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A multispectral optical illumination system with precise spatiotemporal control for the manipulation of optogenetic reagents


Optogenetics is an excellent tool for noninvasive activation and silencing of neurons and muscles. Although they have been widely adopted, illumination techniques for optogenetic tools remain limited and relatively nonstandardized. We present a protocol for constructing an illumination system capable of dynamic multispectral optical targeting of micrometer-sized structures in both stationary and moving objects. The initial steps of the protocol describe how to modify an off-the-shelf video projector by insertion of optical filters and modification of projector optics. Subsequent steps involve altering the microscope's epifluorescence optical train as well as alignment and characterization of the system. When fully assembled, the illumination system is capable of dynamically projecting multispectral patterns with a resolution better than 10 μm at medium magnifications. Compared with other custom-assembled systems and commercially available products, this protocol allows a researcher to assemble the illumination system for a fraction of the cost and can be completed within a few days.

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Figure 1: Optical configuration of the system and components.
Figure 2: Custom software for the real-time illumination of freely behaving C. elegans.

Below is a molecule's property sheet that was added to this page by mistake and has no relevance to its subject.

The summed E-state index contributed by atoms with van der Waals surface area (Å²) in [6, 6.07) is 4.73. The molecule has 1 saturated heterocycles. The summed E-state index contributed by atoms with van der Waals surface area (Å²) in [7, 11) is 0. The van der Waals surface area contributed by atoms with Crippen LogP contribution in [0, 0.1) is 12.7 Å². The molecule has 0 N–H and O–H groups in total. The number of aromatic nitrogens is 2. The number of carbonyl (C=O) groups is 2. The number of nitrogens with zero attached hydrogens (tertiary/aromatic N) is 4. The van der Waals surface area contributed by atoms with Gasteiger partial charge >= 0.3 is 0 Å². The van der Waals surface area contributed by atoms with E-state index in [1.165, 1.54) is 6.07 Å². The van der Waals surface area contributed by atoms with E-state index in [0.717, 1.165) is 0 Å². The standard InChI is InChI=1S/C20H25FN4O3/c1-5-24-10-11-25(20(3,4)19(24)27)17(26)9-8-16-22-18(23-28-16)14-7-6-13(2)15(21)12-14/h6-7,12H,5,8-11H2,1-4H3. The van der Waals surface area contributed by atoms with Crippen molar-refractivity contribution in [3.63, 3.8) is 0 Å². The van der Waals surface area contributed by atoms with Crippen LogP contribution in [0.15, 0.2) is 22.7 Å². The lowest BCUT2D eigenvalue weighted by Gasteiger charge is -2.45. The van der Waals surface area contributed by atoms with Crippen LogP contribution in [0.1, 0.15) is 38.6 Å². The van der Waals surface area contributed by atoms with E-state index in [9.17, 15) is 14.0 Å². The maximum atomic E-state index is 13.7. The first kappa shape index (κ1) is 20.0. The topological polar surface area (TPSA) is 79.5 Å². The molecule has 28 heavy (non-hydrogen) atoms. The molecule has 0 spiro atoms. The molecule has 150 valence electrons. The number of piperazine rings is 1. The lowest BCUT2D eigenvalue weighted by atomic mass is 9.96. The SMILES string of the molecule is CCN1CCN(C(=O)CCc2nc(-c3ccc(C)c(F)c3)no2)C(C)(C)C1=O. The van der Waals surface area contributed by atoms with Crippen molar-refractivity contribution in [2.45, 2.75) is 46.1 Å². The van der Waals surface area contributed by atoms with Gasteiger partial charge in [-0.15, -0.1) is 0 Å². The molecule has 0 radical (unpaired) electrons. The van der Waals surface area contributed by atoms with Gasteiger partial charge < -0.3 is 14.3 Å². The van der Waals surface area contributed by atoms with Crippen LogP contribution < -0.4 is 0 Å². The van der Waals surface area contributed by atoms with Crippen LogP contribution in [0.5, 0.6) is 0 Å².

Figure 3: Modifications of the 3-LCD projector to limit the spectral width of the RGB colors.
Figure 4: Disassembly and insertion of custom optics into the 3-LCD projector.
Figure 5: Characterization of the completed illumination system.
Figure 6: Example application: selected area illumination of C. elegans.


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We thank members of the Caenorhabditis Genetic Center, W. Schafer, Y. Tanizawa (Medical Research Council-Laboratory of Molecular Biology, Cambridge, UK) and E. Boyden (Massachusetts Institute of Technology) for reagents; the US National Institutes of Health (H.L.), the Alfred P. Sloan Foundation (H.L.), the Human Frontier Science Program Organization (S.J.H.), the Deutsche Forschungsgemeinschaft (grants GO1011/2-1, SFB807-P11, FOR1279-P1, EXC115/1) and the Schram Foundation (A.G.) for funding. We also thank J. Andrews and B. Parker in the Georgia Institute of Technology School of Chemical and Biomolecular Engineering machine shop and D. Woodyard in the glass shop.

Author information

Authors and Affiliations



J.N.S. designed and constructed the illumination system. J.N.S. and M.M.C. characterized the system. S.J.H. and A.G. contributed to reagents and provided valuable discussions. J.N.S., M.M.C., S.J.H., A.G. and H.L. designed the experiments. J.N.S. and H.L. prepared the manuscript.

Corresponding author

Correspondence to Hang Lu.

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The authors declare no competing financial interests.

Supplementary information

Supplementary Fig. 1

Measurement of temporal resolution and accuracy. (DOCX 115 kb)

Supplementary Table 1

Description and measurements for filters used for internal insertion into Hitachi CP-X605. (DOCX 138 kb)

Supplementary Note 1

Measuring temporal resolution, temporal and spatial accuracy. (DOCX 13 kb)

Supplementary Note 2

Correct sizing of custom filters. (DOCX 11 kb)

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Stirman, J., Crane, M., Husson, S. et al. A multispectral optical illumination system with precise spatiotemporal control for the manipulation of optogenetic reagents. Nat Protoc 7, 207–220 (2012).

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